Shared pointers provide support for weak references and thread-safety, an dynamically allocate intermediate objects in order to be non-intrusive. In contrast manual reference counting or a straightforward use of intrusive_ptr would be sufficient for many, if not most, cases where shared pointers are currently being used and are about as lightweight as you can get.

I wouldn't disagree with that, necessarily (although I would take the OP's comment concerning manually managing pointers to mean raw pointers or something entirely hand-rolled rather than intrusive_ptr). However, I don't believe that invalidates the assertion that any such performance implications at this level are way to small scale to worry about before a profiler reveals them to be sucking up a statistically relevant portion of the application's run time.

Until such a time arrives, I would argue that it's far more practical and productive to concentrate on higher-level algorithmic optimizations or indeed to eschew "optimization" altogether and focus on writing code that gets the task at hand done with a minimum of supporting infrastructure muckery -- that is, essentially, to use shared_ptr because it will let you write your application and worry about performance later, if it becomes an issue.

As you noted, shared_ptr performs dynamic intermediate allocations (the nature of which are visible in the implementation if you care to dig around the headers) and handles thread safety and some other internal bookkeeping. These do incur minor overhead, but they incur it basically all the time, and since it's a small constant-time overhead it's not something I would be worried about until later.

(And additionally, I've seen far too many over-eager performance-minded developers relatively inexperienced in the domain of pointer-wrappers try and hand-roll their own stuff and absolutely destroy the sanity and ironically, performance, of their code; that is, however, not really the issue here.)

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(And additionally, I've seen far too many over-eager performance-minded developers relatively inexperienced in the domain of pointer-wrappers try and hand-roll their own stuff and absolutely destroy the sanity and ironically, performance, of their code; that is, however, not really the issue here.)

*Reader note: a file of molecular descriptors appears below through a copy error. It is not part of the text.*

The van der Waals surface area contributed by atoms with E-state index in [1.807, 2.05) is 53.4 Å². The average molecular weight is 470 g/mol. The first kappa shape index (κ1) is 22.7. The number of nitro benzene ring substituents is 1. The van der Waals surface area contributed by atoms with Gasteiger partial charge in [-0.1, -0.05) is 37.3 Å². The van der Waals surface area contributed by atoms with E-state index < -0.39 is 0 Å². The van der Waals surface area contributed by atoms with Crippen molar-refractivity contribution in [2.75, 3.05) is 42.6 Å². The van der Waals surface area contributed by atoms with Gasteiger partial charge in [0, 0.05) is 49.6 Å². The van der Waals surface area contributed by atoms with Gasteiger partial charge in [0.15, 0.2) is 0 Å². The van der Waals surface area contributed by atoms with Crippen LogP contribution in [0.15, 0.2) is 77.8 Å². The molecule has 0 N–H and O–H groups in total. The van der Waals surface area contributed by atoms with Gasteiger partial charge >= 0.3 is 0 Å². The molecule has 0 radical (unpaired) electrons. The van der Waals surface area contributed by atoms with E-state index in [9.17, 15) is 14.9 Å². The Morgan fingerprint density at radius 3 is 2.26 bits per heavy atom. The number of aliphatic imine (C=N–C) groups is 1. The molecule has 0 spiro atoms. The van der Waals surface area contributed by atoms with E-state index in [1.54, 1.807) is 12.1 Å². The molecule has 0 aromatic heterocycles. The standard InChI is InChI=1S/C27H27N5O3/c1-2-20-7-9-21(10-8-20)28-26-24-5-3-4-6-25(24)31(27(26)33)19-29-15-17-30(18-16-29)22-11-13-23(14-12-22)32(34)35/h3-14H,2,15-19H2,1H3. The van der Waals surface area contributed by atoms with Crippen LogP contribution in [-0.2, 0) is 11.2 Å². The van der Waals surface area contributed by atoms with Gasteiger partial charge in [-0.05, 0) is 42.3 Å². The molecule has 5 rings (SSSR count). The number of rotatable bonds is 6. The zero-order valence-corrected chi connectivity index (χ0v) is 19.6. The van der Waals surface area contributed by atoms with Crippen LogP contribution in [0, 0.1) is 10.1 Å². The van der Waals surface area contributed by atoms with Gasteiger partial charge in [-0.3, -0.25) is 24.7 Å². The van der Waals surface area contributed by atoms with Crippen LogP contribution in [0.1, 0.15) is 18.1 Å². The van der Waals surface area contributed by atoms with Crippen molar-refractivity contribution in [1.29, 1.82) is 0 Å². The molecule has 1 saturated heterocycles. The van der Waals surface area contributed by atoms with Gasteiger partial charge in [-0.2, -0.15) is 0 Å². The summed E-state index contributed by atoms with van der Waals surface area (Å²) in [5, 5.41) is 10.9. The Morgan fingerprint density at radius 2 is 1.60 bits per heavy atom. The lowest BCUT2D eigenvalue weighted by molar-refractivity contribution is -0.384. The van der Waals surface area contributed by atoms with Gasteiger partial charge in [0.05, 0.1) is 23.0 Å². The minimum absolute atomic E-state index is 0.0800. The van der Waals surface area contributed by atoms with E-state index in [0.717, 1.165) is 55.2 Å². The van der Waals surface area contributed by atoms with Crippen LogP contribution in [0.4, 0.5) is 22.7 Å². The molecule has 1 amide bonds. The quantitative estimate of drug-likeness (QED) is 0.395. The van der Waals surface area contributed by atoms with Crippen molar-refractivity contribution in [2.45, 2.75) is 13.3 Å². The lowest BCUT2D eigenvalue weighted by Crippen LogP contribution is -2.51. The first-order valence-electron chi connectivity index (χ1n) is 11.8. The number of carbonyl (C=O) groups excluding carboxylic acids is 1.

While agreed on this, the design characteristics of shared_ptr do deserve to be mentioned here.

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I have a suspicion


Skipping the obvious (boost is open source)...

shared_ptr has the following characteristics:
- reference count is heap allocated
- reference counting is thread-safe via interlocked operations
- passing the pointer by value modifies reference count
- dereferencing is trivial operation

Do you have a need to pass shared_ptr between threads by value?
Do you require unobtrusive reference counting?

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but I want to better understand what I can do to avoid slow code


The cost of dereferencing basic pointer wrapper is same as direct pointer access.
Reference count adds an extra (typically sizeof(void*)) counter.
Passing smart pointers by reference has no additional cost.
Almost without exception entire overhead will come from replicating the smart pointer. In that case, the mandatory penalty is one in/de-crement. Additional penalty is subject to implementation. This many imply an extra cache miss.
Actual performance impact however is best determined by benchmark. It will be non-zero, but if smart pointers are used at adequately coarse granularity, they will not show up in profiler.

If you can afford intrusive method, then non-thread-safe intrusive_ptr is a viable option with minimal overhead. One thing I would check (don't remember right now) is whether it uses atomic operations or locks. Last I remember it doesn't.

For performance sensitive operations, the mere cost of allocation in the first place will be prohibitive, so any kind of such management will not be an option in the first place.

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Thanks for the input, everyone. It's very helpful.

I figured there wouldn't be too much overhead, but I've seen others ask similar questions and wasn't sure what to think. (Also, I know I could've peaked at the source, but I figured asking here would be much easier and correct than trying to interpret the code myself and come to my own inaccurate conclusions.)

I'll continue using boost::smart_ptr until I actually find a bottleneck (or some other reason not to use them).

Thanks again. More input is welcome.

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An intrusive reference counter is likely to be more efficient.
A design where shared_ptr doesn't take pointers to already allocated objects but objects themselves or factories (like a container) would also allow to put a reference counter into the object non-intrusively.

[Edited by - loufoque on November 12, 2008 2:33:52 AM]